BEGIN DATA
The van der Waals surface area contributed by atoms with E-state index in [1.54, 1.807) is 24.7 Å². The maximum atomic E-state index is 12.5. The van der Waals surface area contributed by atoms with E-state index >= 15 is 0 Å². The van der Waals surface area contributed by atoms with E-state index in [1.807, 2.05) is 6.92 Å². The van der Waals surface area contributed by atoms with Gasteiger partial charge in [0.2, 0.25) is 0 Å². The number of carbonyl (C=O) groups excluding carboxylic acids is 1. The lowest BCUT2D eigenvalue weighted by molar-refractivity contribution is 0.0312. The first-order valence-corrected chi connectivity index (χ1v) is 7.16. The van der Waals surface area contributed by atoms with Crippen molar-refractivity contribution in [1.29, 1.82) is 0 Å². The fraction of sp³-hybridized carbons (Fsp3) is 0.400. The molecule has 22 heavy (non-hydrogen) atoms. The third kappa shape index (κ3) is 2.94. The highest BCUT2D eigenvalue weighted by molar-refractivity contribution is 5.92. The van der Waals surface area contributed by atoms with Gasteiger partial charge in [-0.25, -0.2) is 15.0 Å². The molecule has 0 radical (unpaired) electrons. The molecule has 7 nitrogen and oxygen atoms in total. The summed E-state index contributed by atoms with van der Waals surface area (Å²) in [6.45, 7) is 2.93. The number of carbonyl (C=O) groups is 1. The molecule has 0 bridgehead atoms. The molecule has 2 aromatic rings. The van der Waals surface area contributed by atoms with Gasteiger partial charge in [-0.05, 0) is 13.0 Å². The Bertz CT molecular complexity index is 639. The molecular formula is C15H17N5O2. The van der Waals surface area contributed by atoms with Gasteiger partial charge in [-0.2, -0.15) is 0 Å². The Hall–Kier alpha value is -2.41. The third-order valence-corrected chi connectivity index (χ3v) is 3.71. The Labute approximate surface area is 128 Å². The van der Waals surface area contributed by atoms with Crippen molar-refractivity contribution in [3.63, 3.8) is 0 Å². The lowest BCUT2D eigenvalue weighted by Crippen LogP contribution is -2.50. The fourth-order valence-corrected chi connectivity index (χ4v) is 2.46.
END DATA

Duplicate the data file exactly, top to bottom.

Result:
The van der Waals surface area contributed by atoms with E-state index in [1.54, 1.807) is 24.7 Å². The maximum atomic E-state index is 12.5. The van der Waals surface area contributed by atoms with E-state index >= 15 is 0 Å². The van der Waals surface area contributed by atoms with E-state index in [1.807, 2.05) is 6.92 Å². The van der Waals surface area contributed by atoms with Gasteiger partial charge in [0.2, 0.25) is 0 Å². The number of carbonyl (C=O) groups excluding carboxylic acids is 1. The lowest BCUT2D eigenvalue weighted by molar-refractivity contribution is 0.0312. The first-order valence-corrected chi connectivity index (χ1v) is 7.16. The van der Waals surface area contributed by atoms with Crippen molar-refractivity contribution in [1.29, 1.82) is 0 Å². The fraction of sp³-hybridized carbons (Fsp3) is 0.400. The molecule has 22 heavy (non-hydrogen) atoms. The third kappa shape index (κ3) is 2.94. The highest BCUT2D eigenvalue weighted by molar-refractivity contribution is 5.92. The van der Waals surface area contributed by atoms with Gasteiger partial charge in [-0.25, -0.2) is 15.0 Å². The molecule has 0 radical (unpaired) electrons. The molecule has 7 nitrogen and oxygen atoms in total. The summed E-state index contributed by atoms with van der Waals surface area (Å²) in [6.45, 7) is 2.93. The number of carbonyl (C=O) groups is 1. The molecule has 0 bridgehead atoms. The molecule has 2 aromatic rings. The van der Waals surface area contributed by atoms with Gasteiger partial charge in [-0.05, 0) is 13.0 Å². The Bertz CT molecular complexity index is 639. The molecular formula is C15H17N5O2. The van der Waals surface area contributed by atoms with Gasteiger partial charge in [-0.2, -0.15) is 0 Å². The Hall–Kier alpha value is -2.41. The third-order valence-corrected chi connectivity index (χ3v) is 3.71. The Labute approximate surface area is 128 Å². The van der Waals surface area contributed by atoms with Crippen molar-refractivity contribution in [3.63, 3.8) is 0 Å². The lowest BCUT2D eigenvalue weighted by Crippen LogP contribution is -2.50. The fourth-order valence-corrected chi connectivity index (χ4v) is 2.46.